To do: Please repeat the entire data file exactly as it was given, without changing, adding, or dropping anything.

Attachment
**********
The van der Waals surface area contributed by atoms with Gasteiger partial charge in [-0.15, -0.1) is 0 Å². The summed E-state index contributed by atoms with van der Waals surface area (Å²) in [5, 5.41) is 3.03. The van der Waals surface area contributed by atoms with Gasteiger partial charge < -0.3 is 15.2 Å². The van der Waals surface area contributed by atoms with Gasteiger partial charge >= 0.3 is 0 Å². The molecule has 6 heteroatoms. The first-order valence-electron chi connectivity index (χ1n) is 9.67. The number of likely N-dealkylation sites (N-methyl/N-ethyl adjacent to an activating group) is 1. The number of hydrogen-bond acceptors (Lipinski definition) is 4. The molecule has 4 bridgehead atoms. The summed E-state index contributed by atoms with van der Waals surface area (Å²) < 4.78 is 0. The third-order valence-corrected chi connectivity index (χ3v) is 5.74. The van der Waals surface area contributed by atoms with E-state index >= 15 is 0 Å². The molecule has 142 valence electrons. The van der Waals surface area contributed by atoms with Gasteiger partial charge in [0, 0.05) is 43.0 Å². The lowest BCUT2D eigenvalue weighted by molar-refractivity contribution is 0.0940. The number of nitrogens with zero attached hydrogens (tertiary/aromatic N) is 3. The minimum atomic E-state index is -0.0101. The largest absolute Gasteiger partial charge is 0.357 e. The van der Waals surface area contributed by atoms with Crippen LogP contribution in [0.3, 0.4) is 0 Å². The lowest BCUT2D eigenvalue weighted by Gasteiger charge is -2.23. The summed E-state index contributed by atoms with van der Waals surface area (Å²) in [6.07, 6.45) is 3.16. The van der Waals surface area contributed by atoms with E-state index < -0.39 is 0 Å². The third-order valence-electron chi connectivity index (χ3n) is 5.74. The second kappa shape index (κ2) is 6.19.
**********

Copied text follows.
The van der Waals surface area contributed by atoms with Gasteiger partial charge in [-0.15, -0.1) is 0 Å². The summed E-state index contributed by atoms with van der Waals surface area (Å²) in [5, 5.41) is 3.03. The van der Waals surface area contributed by atoms with Gasteiger partial charge < -0.3 is 15.2 Å². The van der Waals surface area contributed by atoms with Gasteiger partial charge >= 0.3 is 0 Å². The molecule has 6 heteroatoms. The first-order valence-electron chi connectivity index (χ1n) is 9.67. The number of likely N-dealkylation sites (N-methyl/N-ethyl adjacent to an activating group) is 1. The number of hydrogen-bond acceptors (Lipinski definition) is 4. The molecule has 4 bridgehead atoms. The summed E-state index contributed by atoms with van der Waals surface area (Å²) < 4.78 is 0. The third-order valence-corrected chi connectivity index (χ3v) is 5.74. The van der Waals surface area contributed by atoms with E-state index >= 15 is 0 Å². The molecule has 142 valence electrons. The van der Waals surface area contributed by atoms with Gasteiger partial charge in [0, 0.05) is 43.0 Å². The lowest BCUT2D eigenvalue weighted by molar-refractivity contribution is 0.0940. The number of nitrogens with zero attached hydrogens (tertiary/aromatic N) is 3. The minimum atomic E-state index is -0.0101. The largest absolute Gasteiger partial charge is 0.357 e. The van der Waals surface area contributed by atoms with Crippen LogP contribution in [0.3, 0.4) is 0 Å². The lowest BCUT2D eigenvalue weighted by Gasteiger charge is -2.23. The summed E-state index contributed by atoms with van der Waals surface area (Å²) in [6.07, 6.45) is 3.16. The van der Waals surface area contributed by atoms with E-state index < -0.39 is 0 Å². The third-order valence-electron chi connectivity index (χ3n) is 5.74. The second kappa shape index (κ2) is 6.19.